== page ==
The New Brighton body weathered the depression years of the 1930's very well indeed, and although it was forced to give up its popular course during World War II and for some years afterwards.
In October 1962 the members of the New Brighton Trotting Club endorsed their Committee’s recommendation that shares in Addington Trotting Course Ltd be purchased, that the Club race at Addington and that Day and/or Night Meetings be held. The Club purchased sufficient shares to hold 4/17ths of the Capital, and they paid 4/17ths of the cost of the lighting installation.
The New Brighton track was sold to the Christchurch City Council in 1963 and the last meeting was held in September 1963.

Over the years there have several major fires at Addington. In 1916 on Cup Day, the almost new Stewards and Members Stand burned to the ground. In September 1926 the Public Stand burned down. After the last race on Show Day 1953 the old Public Stand (replaced by the Twiggers Stand) was destroyed. Perhaps the most famous fire was on Show Day 1961 immediately prior to the running of the last race – the NZ Free-For-All. This race continued while the stand was ablaze, the crowd watched the race and cheered Cardigan Bay home, before turning their attention to the fire.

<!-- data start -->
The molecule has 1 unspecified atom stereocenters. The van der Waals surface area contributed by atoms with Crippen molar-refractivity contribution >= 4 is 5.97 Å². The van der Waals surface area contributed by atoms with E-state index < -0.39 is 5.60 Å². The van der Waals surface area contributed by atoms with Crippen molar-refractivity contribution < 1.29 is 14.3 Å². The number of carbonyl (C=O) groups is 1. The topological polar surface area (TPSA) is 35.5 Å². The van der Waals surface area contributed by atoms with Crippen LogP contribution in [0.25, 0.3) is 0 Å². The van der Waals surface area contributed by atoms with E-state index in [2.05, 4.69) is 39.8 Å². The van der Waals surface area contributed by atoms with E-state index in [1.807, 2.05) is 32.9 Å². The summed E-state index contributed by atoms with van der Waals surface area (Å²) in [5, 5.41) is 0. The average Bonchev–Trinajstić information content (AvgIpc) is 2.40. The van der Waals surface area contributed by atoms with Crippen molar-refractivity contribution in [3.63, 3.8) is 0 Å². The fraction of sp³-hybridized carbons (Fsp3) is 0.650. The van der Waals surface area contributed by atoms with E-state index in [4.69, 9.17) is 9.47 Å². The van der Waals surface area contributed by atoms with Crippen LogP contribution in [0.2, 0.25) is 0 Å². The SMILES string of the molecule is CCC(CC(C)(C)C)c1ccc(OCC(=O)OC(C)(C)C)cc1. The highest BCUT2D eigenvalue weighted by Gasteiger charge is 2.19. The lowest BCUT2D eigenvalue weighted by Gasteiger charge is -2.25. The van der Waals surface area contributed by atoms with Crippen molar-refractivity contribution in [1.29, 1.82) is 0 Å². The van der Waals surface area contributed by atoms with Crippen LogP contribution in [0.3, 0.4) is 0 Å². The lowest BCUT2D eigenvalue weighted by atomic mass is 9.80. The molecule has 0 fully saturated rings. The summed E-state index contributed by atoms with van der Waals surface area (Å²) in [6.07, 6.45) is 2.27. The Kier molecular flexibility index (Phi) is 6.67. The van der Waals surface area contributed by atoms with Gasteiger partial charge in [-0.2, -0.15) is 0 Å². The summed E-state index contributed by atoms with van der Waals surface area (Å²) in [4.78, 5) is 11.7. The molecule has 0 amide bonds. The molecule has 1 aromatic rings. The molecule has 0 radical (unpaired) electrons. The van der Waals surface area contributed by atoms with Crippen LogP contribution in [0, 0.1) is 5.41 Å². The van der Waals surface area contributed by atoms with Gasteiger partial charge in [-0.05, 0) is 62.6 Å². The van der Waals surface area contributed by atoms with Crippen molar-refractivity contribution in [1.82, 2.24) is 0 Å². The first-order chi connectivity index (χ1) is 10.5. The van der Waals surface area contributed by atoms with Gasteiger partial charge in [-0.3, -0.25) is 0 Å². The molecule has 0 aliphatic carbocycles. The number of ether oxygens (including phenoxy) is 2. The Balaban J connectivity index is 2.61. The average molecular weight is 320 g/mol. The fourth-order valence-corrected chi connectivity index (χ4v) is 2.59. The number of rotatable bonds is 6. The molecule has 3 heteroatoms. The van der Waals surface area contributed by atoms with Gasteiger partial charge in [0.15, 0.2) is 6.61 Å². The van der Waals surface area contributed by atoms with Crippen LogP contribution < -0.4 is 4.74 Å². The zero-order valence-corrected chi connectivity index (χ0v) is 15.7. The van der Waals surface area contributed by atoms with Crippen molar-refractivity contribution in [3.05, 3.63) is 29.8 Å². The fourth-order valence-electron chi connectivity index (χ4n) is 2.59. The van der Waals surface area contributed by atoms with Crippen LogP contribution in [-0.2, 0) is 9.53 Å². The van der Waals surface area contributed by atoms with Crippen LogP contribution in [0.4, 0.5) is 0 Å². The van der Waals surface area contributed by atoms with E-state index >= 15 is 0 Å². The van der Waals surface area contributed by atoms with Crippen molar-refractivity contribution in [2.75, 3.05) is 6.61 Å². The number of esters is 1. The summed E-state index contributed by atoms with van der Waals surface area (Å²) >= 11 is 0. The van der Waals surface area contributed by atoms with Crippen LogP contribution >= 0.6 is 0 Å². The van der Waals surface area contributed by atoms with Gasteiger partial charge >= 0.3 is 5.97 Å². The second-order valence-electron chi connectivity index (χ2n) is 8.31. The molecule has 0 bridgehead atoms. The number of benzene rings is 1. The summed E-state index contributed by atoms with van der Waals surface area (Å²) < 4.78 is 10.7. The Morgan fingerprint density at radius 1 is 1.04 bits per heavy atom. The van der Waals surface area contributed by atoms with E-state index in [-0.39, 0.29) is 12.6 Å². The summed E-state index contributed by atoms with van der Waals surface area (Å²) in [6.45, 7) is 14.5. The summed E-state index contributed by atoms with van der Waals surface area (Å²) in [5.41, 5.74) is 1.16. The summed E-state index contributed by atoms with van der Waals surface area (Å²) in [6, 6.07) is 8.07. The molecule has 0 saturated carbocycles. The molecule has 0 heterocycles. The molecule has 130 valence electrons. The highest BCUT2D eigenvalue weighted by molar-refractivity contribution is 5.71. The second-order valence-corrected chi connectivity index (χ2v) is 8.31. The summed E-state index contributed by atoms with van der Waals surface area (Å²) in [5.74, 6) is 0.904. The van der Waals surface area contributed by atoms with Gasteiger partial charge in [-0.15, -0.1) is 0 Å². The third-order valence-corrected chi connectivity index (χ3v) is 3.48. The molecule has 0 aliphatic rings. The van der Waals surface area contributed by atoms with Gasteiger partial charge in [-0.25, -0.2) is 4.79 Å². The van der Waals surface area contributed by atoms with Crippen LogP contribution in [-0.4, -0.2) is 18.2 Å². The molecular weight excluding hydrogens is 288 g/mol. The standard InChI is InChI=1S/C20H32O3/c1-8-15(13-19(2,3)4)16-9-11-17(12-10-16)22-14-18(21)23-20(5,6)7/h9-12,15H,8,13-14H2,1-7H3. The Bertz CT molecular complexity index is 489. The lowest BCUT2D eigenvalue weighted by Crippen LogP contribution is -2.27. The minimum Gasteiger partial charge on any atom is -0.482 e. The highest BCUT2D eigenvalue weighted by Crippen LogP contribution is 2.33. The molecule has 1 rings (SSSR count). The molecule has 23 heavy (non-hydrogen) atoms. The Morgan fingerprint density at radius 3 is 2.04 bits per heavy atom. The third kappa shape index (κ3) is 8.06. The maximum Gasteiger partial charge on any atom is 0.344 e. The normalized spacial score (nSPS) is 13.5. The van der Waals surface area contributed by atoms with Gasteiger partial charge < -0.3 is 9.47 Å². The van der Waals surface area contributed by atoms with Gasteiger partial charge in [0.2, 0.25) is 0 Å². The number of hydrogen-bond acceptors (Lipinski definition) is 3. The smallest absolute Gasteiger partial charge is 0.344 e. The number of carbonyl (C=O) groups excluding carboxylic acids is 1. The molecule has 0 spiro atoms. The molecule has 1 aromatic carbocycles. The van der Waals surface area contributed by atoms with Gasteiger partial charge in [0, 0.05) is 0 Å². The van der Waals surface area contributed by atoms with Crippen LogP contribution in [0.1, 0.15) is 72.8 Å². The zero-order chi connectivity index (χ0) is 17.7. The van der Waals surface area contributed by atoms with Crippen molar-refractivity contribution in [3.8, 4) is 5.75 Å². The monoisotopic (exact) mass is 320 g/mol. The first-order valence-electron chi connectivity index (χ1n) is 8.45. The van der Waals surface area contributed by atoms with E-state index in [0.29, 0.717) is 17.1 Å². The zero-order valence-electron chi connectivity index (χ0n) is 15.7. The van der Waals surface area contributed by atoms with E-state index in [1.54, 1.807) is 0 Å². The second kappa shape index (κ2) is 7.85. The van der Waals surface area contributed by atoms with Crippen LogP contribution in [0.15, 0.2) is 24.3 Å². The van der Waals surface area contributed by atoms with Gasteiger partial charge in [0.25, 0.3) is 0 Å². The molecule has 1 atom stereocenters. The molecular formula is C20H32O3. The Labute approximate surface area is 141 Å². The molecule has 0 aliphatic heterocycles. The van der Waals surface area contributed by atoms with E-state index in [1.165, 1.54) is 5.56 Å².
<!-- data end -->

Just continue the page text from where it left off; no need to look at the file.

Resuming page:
The present gold cup presented to the winner of the NZ Cup was first presented in 1956. At the time of purchase it was insured for £850.

Opened on Cup Day 1960

Introduced on the first night of the 1963 Cup Meeting

The administration office was transferred the central city to Addington in 1966. The building on the corner of Oxford Terrace and Armagh Street for over 40 years was sold at auction for £38,500

In September 1985 a lease was signed to relocate P Burke & Co to Addington. Burke’s had been catering at Addington since 1900.


Opened in April 1990 as a cost of $7.6m

In 1998 the NZ Metropolitan TC, Canterbury Park TC and the New Brighton TC amalgamated under the name of the NZ Metropolitan Trotting Club.

Opened on 15 May 2009 at a cost of $7m

2010 & 2011

In the event that you cannot find the information you require from the contents, please contact the Racing Department at Addington Raceway.
Phone (03) 338 9094